U.S. Debt Continues to Grow
August 10, 2012
The fiscal gap is the present value difference between projected future spending and revenue. It captures all government liabilities, whether they are official obligations to service Treasury bonds or unofficial commitments, such as paying for food stamps or buying drones, say Laurence Kotlikoff, an economist at Boston University, and Scott Burns, a syndicated columnist.
Some question whether "official" and "unofficial" spending commitments can be added together. For its part, economic theory sees through labels and views a country's official debt for what it is -- a linguistic construct devoid of real economic content. In contrast, the fiscal gap is theoretically well-defined and invariant to the choice of labels. Each labeling choice changes the mix of obligations between official and unofficial, but leaves the total unchanged.
- The U.S. fiscal gap, calculated using the Congressional Budget Office's (CBO) realistic long-term budget forecast -- the Alternative Fiscal Scenario -- is now $222 trillion
- Last year, it was $211 trillion.
- The $11 trillion difference -- this year's true federal deficit -- is 10 times larger than the official deficit and roughly as large as the entire stock of official debt in public hands.
This fantastic and dangerous growth in the fiscal gap is not new.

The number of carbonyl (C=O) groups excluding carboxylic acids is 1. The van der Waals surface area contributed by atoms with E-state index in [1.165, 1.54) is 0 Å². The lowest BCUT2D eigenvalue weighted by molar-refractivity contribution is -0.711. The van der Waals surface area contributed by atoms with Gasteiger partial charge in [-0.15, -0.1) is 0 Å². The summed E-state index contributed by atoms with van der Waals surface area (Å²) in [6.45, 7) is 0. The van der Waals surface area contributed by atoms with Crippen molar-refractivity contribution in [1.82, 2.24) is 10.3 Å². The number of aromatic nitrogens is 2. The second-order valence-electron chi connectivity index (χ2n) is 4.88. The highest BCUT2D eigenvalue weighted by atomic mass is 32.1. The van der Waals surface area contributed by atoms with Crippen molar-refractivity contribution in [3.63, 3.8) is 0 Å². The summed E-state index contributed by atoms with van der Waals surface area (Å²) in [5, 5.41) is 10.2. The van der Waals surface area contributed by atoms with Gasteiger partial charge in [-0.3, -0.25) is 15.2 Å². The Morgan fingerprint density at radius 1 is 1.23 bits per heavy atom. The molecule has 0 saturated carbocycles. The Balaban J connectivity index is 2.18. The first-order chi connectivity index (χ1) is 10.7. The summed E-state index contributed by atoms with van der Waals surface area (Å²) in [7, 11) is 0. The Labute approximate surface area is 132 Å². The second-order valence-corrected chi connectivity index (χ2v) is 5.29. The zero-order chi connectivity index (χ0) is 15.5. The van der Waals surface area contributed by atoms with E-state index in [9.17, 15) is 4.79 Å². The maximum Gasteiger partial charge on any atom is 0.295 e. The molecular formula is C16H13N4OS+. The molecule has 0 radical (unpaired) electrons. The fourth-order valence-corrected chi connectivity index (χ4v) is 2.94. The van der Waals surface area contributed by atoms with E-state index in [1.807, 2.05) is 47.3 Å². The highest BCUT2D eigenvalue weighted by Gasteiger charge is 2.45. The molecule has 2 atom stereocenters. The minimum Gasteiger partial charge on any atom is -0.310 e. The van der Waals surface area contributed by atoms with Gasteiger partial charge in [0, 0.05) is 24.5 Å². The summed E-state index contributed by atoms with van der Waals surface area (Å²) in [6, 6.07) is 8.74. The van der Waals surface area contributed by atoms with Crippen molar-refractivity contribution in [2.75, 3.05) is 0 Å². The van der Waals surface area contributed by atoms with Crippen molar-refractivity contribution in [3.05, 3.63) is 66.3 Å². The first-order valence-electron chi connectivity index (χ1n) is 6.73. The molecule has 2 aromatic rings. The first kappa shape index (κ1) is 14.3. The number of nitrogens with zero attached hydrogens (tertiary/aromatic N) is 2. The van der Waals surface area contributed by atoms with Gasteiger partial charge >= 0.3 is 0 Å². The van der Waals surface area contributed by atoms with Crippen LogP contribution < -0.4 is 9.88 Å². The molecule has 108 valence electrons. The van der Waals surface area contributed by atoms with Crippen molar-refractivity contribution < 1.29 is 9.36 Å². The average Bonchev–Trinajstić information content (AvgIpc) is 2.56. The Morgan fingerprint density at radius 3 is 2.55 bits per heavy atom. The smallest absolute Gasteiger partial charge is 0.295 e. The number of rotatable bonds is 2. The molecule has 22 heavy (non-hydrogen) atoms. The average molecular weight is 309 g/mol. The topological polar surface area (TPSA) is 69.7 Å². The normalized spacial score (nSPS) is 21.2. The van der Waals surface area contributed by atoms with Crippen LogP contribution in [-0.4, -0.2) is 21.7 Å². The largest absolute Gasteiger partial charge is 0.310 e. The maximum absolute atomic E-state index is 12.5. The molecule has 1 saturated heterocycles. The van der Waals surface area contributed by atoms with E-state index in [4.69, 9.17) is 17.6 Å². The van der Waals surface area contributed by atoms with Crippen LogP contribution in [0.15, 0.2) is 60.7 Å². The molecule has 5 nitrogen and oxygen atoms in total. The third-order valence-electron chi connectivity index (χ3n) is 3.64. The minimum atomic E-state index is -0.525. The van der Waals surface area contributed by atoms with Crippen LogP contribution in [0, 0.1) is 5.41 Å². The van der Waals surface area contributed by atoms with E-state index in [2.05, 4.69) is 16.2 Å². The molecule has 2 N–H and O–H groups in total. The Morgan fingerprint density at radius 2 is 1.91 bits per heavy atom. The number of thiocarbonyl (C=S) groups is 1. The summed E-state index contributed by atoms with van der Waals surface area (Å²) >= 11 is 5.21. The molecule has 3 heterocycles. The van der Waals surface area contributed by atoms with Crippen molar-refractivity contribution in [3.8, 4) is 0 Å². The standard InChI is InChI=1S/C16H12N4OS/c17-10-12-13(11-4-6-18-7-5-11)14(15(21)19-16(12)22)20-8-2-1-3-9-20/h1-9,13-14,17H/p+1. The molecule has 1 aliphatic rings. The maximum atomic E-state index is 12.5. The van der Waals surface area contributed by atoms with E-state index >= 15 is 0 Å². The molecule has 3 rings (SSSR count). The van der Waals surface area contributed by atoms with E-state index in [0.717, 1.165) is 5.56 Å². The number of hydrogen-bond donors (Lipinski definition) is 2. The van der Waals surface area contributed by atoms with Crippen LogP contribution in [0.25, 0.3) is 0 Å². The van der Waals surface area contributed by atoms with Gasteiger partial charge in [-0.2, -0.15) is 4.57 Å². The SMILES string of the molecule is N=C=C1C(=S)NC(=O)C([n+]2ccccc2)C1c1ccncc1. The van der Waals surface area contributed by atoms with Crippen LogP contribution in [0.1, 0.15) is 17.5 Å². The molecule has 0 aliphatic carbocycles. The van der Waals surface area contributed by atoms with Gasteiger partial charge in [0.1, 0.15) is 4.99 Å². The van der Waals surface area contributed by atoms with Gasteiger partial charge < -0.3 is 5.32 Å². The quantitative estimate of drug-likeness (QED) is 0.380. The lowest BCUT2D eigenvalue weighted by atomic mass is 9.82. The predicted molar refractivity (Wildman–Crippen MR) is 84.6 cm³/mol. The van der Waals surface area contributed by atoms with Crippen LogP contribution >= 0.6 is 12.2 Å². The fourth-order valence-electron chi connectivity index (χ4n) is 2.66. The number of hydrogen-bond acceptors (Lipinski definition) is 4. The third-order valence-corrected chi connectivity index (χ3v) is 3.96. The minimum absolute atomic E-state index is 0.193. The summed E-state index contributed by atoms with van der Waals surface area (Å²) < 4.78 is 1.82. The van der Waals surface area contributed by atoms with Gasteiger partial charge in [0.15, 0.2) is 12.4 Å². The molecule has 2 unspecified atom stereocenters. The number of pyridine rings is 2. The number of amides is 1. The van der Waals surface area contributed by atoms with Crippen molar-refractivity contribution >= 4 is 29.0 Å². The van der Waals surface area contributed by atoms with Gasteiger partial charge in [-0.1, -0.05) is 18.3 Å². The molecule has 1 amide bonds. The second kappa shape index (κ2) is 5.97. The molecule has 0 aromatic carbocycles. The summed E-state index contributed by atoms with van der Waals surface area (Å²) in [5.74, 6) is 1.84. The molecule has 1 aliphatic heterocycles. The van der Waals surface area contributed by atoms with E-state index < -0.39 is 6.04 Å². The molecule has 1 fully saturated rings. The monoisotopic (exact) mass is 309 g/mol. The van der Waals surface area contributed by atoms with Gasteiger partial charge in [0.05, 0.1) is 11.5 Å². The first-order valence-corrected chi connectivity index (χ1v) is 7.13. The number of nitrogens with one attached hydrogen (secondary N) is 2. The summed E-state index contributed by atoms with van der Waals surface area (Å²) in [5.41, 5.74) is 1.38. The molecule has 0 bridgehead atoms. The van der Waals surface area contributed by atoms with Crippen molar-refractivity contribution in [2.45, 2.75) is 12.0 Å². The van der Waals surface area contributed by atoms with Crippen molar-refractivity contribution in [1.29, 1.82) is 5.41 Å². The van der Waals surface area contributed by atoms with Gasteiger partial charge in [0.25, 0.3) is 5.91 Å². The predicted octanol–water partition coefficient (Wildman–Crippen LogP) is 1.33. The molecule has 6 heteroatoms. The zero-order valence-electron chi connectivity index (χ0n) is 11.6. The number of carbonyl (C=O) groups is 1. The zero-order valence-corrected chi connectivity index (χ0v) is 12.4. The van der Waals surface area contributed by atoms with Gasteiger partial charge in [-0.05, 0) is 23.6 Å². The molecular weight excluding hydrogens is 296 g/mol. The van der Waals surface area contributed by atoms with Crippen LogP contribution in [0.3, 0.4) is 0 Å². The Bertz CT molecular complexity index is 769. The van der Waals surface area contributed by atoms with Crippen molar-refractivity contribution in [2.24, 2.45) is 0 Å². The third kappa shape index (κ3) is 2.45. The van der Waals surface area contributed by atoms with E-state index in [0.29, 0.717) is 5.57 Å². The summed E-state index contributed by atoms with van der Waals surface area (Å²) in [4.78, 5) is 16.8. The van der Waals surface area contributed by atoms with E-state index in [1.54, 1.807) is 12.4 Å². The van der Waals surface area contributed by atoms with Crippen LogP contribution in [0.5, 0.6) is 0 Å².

- In 2003 and 2004, economists Alan Auerbach and William Gale extended the CBO's short-term forecast and measured fiscal gaps of $60 trillion and $86 trillion, respectively.
- In 2007, the first year the CBO produced the Alternative Fiscal Scenario, the gap stood at $175 trillion.
- By 2009, when the CBO began reporting the Alternative Fiscal Scenario annually, the gap was $184 trillion.
- In 2010, it was $202 trillion, followed by $211 trillion in 2011 and $222 trillion in 2012.
Part of the fiscal gap's growth reflects changes in policy, such as the Bush and Obama tax cuts, the introduction of Medicare Part D, and the expansion of defense spending. Part reflects "natural" growth of existing programs, including growth in Medicare and Medicaid reimbursement rates. And part reflects the demographic time bomb U.S. politicians are blithely ignoring.
Closing the gap using taxes requires an immediate and permanent 64 percent increase in all federal taxes. Alternatively, the United States needs to cut, immediately and permanently, all federal purchases and transfer payments, including Social Security and Medicare benefits, by 40 percent. What the government can't do is pay its bills by spending more and taxing less.
Source: Laurence Kotlikoff and Scott Burns, "Blink! U.S. Debt Just Grew by $11 Trillion," Bloomberg, August 8, 2012.
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